In India, as a cultigen its distribution is mainly confined to the tribal regions of North Eastern hills and hilly tracts of Western and Eastern Ghats [6]. In the North Eastern Hill Region of India (Arunachal Pradesh, Manipur, Meghalaya, Mizoram, Nagaland, Sikkim, and Tripura) rice bean is grown predominantly under rainfed conditions in a mixed farming system, under shifting cultivation or in kitchen gardens and backyards. It is grown on a limited scale in the eastern and western peninsular tracts of India.

In a study of the genetics of domestication of rice bean, Isemura et al. [7] reported high collinearity between adzuki bean and rice bean in the order of molecular markers. Similarity in the domestication genes between the genome of the two species was also reported in the same study. They concluded that the elite genes of rice bean hold great potential for its improvement as well as its allied species. However, improvement and utilization of rice bean through conventional or molecular breeding still lag behind other crops like cowpea and mung bean in the genus Vigna [8].Genetic diversity studies with a limited number of accessions from China, Nepal and Thailand have been reported earlier [9,10,11]. Wang et al. [8] studied genetic diversity in 230 accessions of rice bean collected from 12 provinces of China using mung bean SSRs. They reported a clustered yet generalized distribution of the accessions suggesting a wide exchange of germplasm across the provinces. However, the most comprehensive study so far with a very wide range of cultivated and wild rice bean accessions is by Tian et al. [1]. They studied 472 accessions (cultivated and wild) from 16 Asian countries and reported high gene diversity (>0.5) in the South and South East Asian accessions. In all these studies, number of Indian germplasm was negligible. Muthusamy et al. [12] studied genetic diversity in 10 rice bean germplasm collected from Meghalaya, a North Eastern Himalayan state of India and reported high genetic diversity. Studies of genetic diversity with a considerable number of germplasm from Indian Himalayan region, where rice bean is mainly cultivated, has not been conducted.

Simple sequence repeats (SSRs) or microsatellites are motifs of short tandem repeats that may vary in the repeat units at a given locus. SSRs have specific advantages over other markers as they occur frequently and randomly in all eukaryotic DNA [13], are multiallelic and are amenable to both manual scoring and automation [14]. SSRs have been used in diversity analysis [15,16], genetic fidelity analysis [17], gene mapping and species identification [18] and linkage analysis [19].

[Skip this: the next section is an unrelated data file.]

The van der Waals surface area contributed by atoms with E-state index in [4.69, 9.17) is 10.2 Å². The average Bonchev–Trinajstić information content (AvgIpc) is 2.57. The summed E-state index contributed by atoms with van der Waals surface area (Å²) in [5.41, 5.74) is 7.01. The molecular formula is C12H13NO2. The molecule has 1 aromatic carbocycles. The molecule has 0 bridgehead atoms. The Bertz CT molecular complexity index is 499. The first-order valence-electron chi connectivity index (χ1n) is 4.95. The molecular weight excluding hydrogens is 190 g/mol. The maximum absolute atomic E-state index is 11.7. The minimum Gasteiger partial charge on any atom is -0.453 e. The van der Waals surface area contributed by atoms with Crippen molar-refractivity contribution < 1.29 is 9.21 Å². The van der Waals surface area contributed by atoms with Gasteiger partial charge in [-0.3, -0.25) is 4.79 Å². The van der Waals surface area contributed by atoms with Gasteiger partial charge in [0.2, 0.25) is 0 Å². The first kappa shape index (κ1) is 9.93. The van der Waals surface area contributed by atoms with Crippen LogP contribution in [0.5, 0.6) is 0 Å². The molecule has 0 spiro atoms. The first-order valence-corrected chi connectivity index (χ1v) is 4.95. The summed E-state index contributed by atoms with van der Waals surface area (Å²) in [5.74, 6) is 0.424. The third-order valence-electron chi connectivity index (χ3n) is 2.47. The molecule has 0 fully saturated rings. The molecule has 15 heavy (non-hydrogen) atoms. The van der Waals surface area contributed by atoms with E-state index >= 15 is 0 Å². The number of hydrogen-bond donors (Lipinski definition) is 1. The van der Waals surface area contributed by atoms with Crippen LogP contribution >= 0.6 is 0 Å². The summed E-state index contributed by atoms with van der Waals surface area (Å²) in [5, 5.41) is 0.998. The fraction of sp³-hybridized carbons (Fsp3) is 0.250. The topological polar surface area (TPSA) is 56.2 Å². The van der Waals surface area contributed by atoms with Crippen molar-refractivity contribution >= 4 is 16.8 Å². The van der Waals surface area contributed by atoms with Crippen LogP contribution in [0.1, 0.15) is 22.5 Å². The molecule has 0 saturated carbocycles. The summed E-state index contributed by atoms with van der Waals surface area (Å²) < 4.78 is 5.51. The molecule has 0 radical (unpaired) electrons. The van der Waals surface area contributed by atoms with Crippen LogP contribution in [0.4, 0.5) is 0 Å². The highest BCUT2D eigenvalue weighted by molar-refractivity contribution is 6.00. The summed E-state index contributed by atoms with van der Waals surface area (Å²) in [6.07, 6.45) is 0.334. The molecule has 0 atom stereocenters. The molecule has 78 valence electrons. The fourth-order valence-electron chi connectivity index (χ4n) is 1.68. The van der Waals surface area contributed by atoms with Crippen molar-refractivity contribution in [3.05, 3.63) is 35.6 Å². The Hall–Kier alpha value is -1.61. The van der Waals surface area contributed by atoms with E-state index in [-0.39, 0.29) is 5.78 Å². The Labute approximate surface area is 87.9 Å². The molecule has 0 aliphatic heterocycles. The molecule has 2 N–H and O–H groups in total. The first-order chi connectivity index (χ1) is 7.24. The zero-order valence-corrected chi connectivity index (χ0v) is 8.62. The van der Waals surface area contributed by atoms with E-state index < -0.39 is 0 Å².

Among different crop species, the frequencies and occurrence of the two most common dinucleotide repeats {(AC)n and (GA)n} have been worked out in relatively greater detail [20]. Trinucleotide and tetranucleotide repeats are also found in plant genomes, the most frequent among them being (AAG)n, and (AAT)n [13]. In another survey of published DNA sequences in 54 plant species, Wang et al. [21] observed that the (AT)n, sequences were the most abundant followed by (A)n, (AG)n, (AAT)n, (AAC)n, (AGC)n, (AAG)n, (AATT)n, (AAAT)n and (AC)n.

Many different strategies for obtaining microsatellite DNA loci have been described. The simplest approach; cloning small genomic fragments and using radiolabeled oligonucleotide probes of microsatellite repeats to identify clones with microsatellites, was the first described and work well in organisms with abundant microsatellite loci [22,23,24]. Unfortunately, this approach does not work properly when microsatellite repeats are less abundant. Later, two types of enrichment strategies were developed: 1) uracil-DNA selection [25] and 2) hybridization capture [26,27]. Hybridization capture is the predominant strategy in use because it allows selection prior to cloning, and therefore, is faster and easier to do with multiple samples than uracil-DNA selection, which requires passage of each library through two bacterial strains. With the availability of largescale sequence database, development of microsatellite markers from expressed sequence tags (EST) has now become routine in many laboratories as it is fast and does not require elaborate facilities. Introduction of high-throughput next-generation DNA sequencing made development of microsatellite markers much easier and faster. While the EST-based SSRs still suffer from the drawback that gene / genes not expressing at a particular organ / time are not included, high-throughput DNA sequencing requires substantial investment. The 5’-anchored polymerase chain reaction [28,29] is one of the simplest and fast methodsfor developing SSR enriched genomic libraries and subsequent isolation of microsatellites that does not require substantial investment.

Materials and methods

Plant materials and DNA extraction